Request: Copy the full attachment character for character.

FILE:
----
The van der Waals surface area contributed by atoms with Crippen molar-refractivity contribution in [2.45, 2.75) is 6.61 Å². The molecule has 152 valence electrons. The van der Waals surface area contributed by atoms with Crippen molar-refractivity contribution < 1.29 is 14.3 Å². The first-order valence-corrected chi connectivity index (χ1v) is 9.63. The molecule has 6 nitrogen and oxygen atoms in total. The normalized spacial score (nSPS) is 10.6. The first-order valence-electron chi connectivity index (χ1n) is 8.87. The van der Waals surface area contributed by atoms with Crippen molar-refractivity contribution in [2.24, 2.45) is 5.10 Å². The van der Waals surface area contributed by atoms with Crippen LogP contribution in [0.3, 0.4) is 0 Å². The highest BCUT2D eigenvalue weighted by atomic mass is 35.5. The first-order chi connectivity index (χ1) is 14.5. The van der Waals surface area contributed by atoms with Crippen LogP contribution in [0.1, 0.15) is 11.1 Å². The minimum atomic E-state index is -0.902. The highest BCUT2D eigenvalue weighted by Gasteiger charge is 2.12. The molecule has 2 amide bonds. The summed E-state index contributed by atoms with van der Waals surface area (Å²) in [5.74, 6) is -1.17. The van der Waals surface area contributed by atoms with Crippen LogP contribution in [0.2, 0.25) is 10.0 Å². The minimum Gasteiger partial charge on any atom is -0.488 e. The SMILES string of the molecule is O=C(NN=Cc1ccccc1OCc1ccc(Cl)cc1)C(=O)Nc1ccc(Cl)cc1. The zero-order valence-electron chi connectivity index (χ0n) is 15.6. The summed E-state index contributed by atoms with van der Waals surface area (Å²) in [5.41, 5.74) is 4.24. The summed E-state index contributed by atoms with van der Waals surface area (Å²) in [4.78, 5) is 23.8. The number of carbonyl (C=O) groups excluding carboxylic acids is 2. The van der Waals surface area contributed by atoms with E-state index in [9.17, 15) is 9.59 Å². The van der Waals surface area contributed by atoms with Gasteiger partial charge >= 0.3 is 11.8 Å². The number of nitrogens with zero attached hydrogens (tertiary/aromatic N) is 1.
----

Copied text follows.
The van der Waals surface area contributed by atoms with Crippen molar-refractivity contribution in [2.45, 2.75) is 6.61 Å². The molecule has 152 valence electrons. The van der Waals surface area contributed by atoms with Crippen molar-refractivity contribution < 1.29 is 14.3 Å². The first-order valence-corrected chi connectivity index (χ1v) is 9.63. The molecule has 6 nitrogen and oxygen atoms in total. The normalized spacial score (nSPS) is 10.6. The first-order valence-electron chi connectivity index (χ1n) is 8.87. The van der Waals surface area contributed by atoms with Crippen molar-refractivity contribution in [2.24, 2.45) is 5.10 Å². The van der Waals surface area contributed by atoms with Crippen LogP contribution in [0.3, 0.4) is 0 Å². The highest BCUT2D eigenvalue weighted by atomic mass is 35.5. The first-order chi connectivity index (χ1) is 14.5. The van der Waals surface area contributed by atoms with Crippen LogP contribution in [0.1, 0.15) is 11.1 Å². The minimum atomic E-state index is -0.902. The highest BCUT2D eigenvalue weighted by Gasteiger charge is 2.12. The molecule has 2 amide bonds. The summed E-state index contributed by atoms with van der Waals surface area (Å²) in [5.74, 6) is -1.17. The van der Waals surface area contributed by atoms with Crippen LogP contribution in [0.2, 0.25) is 10.0 Å². The minimum Gasteiger partial charge on any atom is -0.488 e. The SMILES string of the molecule is O=C(NN=Cc1ccccc1OCc1ccc(Cl)cc1)C(=O)Nc1ccc(Cl)cc1. The zero-order valence-electron chi connectivity index (χ0n) is 15.6. The summed E-state index contributed by atoms with van der Waals surface area (Å²) in [5.41, 5.74) is 4.24. The summed E-state index contributed by atoms with van der Waals surface area (Å²) in [4.78, 5) is 23.8. The number of carbonyl (C=O) groups excluding carboxylic acids is 2. The van der Waals surface area contributed by atoms with E-state index in [9.17, 15) is 9.59 Å². The van der Waals surface area contributed by atoms with Gasteiger partial charge >= 0.3 is 11.8 Å². The number of nitrogens with zero attached hydrogens (tertiary/aromatic N) is 1.